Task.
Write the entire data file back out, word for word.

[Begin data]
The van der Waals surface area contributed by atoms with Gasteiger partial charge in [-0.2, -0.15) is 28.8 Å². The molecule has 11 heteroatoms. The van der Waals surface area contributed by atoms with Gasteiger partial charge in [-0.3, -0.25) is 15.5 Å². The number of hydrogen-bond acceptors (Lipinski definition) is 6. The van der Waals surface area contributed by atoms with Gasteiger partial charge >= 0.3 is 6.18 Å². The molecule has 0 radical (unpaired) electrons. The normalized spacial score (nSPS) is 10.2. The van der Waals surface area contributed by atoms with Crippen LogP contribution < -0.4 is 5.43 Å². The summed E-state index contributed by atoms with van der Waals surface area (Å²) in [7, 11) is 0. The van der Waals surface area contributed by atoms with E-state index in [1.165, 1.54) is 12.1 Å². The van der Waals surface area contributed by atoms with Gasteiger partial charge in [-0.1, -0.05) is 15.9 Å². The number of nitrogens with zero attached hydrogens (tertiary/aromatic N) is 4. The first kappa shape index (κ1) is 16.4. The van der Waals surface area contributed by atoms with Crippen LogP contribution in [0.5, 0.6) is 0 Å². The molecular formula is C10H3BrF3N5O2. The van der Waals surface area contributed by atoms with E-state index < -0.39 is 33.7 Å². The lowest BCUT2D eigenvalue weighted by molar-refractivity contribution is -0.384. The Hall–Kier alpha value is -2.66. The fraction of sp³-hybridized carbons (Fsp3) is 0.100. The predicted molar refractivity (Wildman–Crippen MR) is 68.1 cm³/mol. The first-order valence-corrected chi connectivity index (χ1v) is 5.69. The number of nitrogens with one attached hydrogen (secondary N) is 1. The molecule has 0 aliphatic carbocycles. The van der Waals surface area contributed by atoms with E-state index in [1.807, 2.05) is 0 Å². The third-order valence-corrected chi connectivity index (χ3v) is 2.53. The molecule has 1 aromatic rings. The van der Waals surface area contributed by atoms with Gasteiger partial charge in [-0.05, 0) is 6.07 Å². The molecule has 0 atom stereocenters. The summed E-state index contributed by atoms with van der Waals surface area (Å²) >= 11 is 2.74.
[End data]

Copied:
The van der Waals surface area contributed by atoms with Gasteiger partial charge in [-0.2, -0.15) is 28.8 Å². The molecule has 11 heteroatoms. The van der Waals surface area contributed by atoms with Gasteiger partial charge in [-0.3, -0.25) is 15.5 Å². The number of hydrogen-bond acceptors (Lipinski definition) is 6. The van der Waals surface area contributed by atoms with Gasteiger partial charge >= 0.3 is 6.18 Å². The molecule has 0 radical (unpaired) electrons. The normalized spacial score (nSPS) is 10.2. The van der Waals surface area contributed by atoms with Crippen LogP contribution < -0.4 is 5.43 Å². The summed E-state index contributed by atoms with van der Waals surface area (Å²) in [7, 11) is 0. The van der Waals surface area contributed by atoms with E-state index in [1.165, 1.54) is 12.1 Å². The van der Waals surface area contributed by atoms with Gasteiger partial charge in [-0.1, -0.05) is 15.9 Å². The number of nitrogens with zero attached hydrogens (tertiary/aromatic N) is 4. The first kappa shape index (κ1) is 16.4. The van der Waals surface area contributed by atoms with Crippen LogP contribution in [0.5, 0.6) is 0 Å². The molecular formula is C10H3BrF3N5O2. The van der Waals surface area contributed by atoms with E-state index < -0.39 is 33.7 Å². The lowest BCUT2D eigenvalue weighted by molar-refractivity contribution is -0.384. The Hall–Kier alpha value is -2.66. The fraction of sp³-hybridized carbons (Fsp3) is 0.100. The predicted molar refractivity (Wildman–Crippen MR) is 68.1 cm³/mol. The first-order valence-corrected chi connectivity index (χ1v) is 5.69. The number of nitrogens with one attached hydrogen (secondary N) is 1. The molecule has 0 aliphatic carbocycles. The van der Waals surface area contributed by atoms with E-state index in [1.807, 2.05) is 0 Å². The third-order valence-corrected chi connectivity index (χ3v) is 2.53. The molecule has 1 aromatic rings. The van der Waals surface area contributed by atoms with Gasteiger partial charge in [-0.05, 0) is 6.07 Å². The molecule has 0 atom stereocenters. The summed E-state index contributed by atoms with van der Waals surface area (Å²) >= 11 is 2.74.